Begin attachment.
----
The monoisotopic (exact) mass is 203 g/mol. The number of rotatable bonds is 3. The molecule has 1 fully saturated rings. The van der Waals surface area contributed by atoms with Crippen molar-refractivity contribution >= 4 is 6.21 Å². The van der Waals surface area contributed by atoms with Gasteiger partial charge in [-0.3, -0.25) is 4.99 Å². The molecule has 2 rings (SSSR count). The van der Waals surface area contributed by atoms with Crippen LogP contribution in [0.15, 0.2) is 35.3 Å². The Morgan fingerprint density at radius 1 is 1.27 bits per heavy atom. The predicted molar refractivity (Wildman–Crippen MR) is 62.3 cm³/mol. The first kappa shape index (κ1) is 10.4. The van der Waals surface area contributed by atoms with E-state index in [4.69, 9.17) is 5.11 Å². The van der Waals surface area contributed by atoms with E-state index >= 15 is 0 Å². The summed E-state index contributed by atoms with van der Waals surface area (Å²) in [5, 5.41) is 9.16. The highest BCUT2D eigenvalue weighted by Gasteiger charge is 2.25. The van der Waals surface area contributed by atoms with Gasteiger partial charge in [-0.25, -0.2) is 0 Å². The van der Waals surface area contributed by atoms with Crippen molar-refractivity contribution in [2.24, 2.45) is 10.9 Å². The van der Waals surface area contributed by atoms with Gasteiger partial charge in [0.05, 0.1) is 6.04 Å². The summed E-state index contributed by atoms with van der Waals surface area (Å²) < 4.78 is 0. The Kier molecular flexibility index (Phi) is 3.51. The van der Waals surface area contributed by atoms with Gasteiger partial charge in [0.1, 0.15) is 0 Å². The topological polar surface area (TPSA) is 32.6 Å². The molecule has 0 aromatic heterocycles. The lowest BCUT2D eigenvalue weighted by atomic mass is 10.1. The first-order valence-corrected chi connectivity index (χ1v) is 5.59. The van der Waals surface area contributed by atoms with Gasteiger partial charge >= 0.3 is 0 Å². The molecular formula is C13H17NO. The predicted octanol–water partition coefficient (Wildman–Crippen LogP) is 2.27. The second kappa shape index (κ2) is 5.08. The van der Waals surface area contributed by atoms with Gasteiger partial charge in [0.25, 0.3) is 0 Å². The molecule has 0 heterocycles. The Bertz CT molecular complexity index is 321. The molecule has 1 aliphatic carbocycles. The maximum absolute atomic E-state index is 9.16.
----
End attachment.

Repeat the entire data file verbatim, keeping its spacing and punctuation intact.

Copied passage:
The monoisotopic (exact) mass is 203 g/mol. The number of rotatable bonds is 3. The molecule has 1 fully saturated rings. The van der Waals surface area contributed by atoms with Crippen molar-refractivity contribution >= 4 is 6.21 Å². The van der Waals surface area contributed by atoms with Gasteiger partial charge in [-0.3, -0.25) is 4.99 Å². The molecule has 2 rings (SSSR count). The van der Waals surface area contributed by atoms with Crippen LogP contribution in [0.15, 0.2) is 35.3 Å². The Morgan fingerprint density at radius 1 is 1.27 bits per heavy atom. The predicted molar refractivity (Wildman–Crippen MR) is 62.3 cm³/mol. The first kappa shape index (κ1) is 10.4. The van der Waals surface area contributed by atoms with E-state index in [4.69, 9.17) is 5.11 Å². The van der Waals surface area contributed by atoms with E-state index >= 15 is 0 Å². The summed E-state index contributed by atoms with van der Waals surface area (Å²) in [5, 5.41) is 9.16. The highest BCUT2D eigenvalue weighted by Gasteiger charge is 2.25. The van der Waals surface area contributed by atoms with Gasteiger partial charge in [-0.25, -0.2) is 0 Å². The van der Waals surface area contributed by atoms with Crippen molar-refractivity contribution in [2.24, 2.45) is 10.9 Å². The van der Waals surface area contributed by atoms with Gasteiger partial charge in [0.05, 0.1) is 6.04 Å². The summed E-state index contributed by atoms with van der Waals surface area (Å²) < 4.78 is 0. The Kier molecular flexibility index (Phi) is 3.51. The van der Waals surface area contributed by atoms with Gasteiger partial charge in [0.1, 0.15) is 0 Å². The topological polar surface area (TPSA) is 32.6 Å². The molecule has 0 aromatic heterocycles. The lowest BCUT2D eigenvalue weighted by atomic mass is 10.1. The first-order valence-corrected chi connectivity index (χ1v) is 5.59. The van der Waals surface area contributed by atoms with Gasteiger partial charge >= 0.3 is 0 Å². The molecular formula is C13H17NO. The predicted octanol–water partition coefficient (Wildman–Crippen LogP) is 2.27. The second kappa shape index (κ2) is 5.08. The van der Waals surface area contributed by atoms with Gasteiger partial charge in [0.25, 0.3) is 0 Å². The molecule has 0 heterocycles. The Bertz CT molecular complexity index is 321. The molecule has 1 aliphatic carbocycles. The maximum absolute atomic E-state index is 9.16.